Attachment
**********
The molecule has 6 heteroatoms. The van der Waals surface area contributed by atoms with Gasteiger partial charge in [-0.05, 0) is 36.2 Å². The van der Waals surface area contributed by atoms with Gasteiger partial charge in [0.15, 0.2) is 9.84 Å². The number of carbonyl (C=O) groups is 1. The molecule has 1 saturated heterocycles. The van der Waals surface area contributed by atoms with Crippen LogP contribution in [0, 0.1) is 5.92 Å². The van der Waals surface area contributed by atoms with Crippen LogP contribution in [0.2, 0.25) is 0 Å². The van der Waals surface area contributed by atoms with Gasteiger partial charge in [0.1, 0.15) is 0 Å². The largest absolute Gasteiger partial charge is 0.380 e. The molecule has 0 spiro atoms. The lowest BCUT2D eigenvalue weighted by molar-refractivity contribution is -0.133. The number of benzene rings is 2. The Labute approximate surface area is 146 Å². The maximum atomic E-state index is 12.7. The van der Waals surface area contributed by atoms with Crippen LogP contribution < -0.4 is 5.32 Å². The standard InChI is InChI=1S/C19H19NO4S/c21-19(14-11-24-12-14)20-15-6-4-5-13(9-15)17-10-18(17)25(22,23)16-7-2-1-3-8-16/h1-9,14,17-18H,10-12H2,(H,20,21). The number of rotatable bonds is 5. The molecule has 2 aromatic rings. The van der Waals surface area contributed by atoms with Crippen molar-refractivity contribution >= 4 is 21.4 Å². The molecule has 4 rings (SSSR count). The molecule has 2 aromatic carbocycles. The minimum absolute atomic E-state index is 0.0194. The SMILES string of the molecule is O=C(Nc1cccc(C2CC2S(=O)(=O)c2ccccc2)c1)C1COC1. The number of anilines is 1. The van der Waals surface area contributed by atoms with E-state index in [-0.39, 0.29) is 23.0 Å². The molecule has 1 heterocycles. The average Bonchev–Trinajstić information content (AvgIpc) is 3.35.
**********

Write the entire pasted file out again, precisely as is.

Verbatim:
The molecule has 6 heteroatoms. The van der Waals surface area contributed by atoms with Gasteiger partial charge in [-0.05, 0) is 36.2 Å². The van der Waals surface area contributed by atoms with Gasteiger partial charge in [0.15, 0.2) is 9.84 Å². The number of carbonyl (C=O) groups is 1. The molecule has 1 saturated heterocycles. The van der Waals surface area contributed by atoms with Crippen LogP contribution in [0, 0.1) is 5.92 Å². The van der Waals surface area contributed by atoms with Crippen LogP contribution in [0.2, 0.25) is 0 Å². The van der Waals surface area contributed by atoms with Gasteiger partial charge in [0.1, 0.15) is 0 Å². The largest absolute Gasteiger partial charge is 0.380 e. The molecule has 0 spiro atoms. The lowest BCUT2D eigenvalue weighted by molar-refractivity contribution is -0.133. The number of benzene rings is 2. The Labute approximate surface area is 146 Å². The maximum atomic E-state index is 12.7. The van der Waals surface area contributed by atoms with Crippen LogP contribution < -0.4 is 5.32 Å². The standard InChI is InChI=1S/C19H19NO4S/c21-19(14-11-24-12-14)20-15-6-4-5-13(9-15)17-10-18(17)25(22,23)16-7-2-1-3-8-16/h1-9,14,17-18H,10-12H2,(H,20,21). The number of rotatable bonds is 5. The molecule has 2 aromatic rings. The van der Waals surface area contributed by atoms with Crippen molar-refractivity contribution >= 4 is 21.4 Å². The molecule has 4 rings (SSSR count). The molecule has 2 aromatic carbocycles. The minimum absolute atomic E-state index is 0.0194. The SMILES string of the molecule is O=C(Nc1cccc(C2CC2S(=O)(=O)c2ccccc2)c1)C1COC1. The number of anilines is 1. The van der Waals surface area contributed by atoms with E-state index in [-0.39, 0.29) is 23.0 Å². The molecule has 1 heterocycles. The average Bonchev–Trinajstić information content (AvgIpc) is 3.35.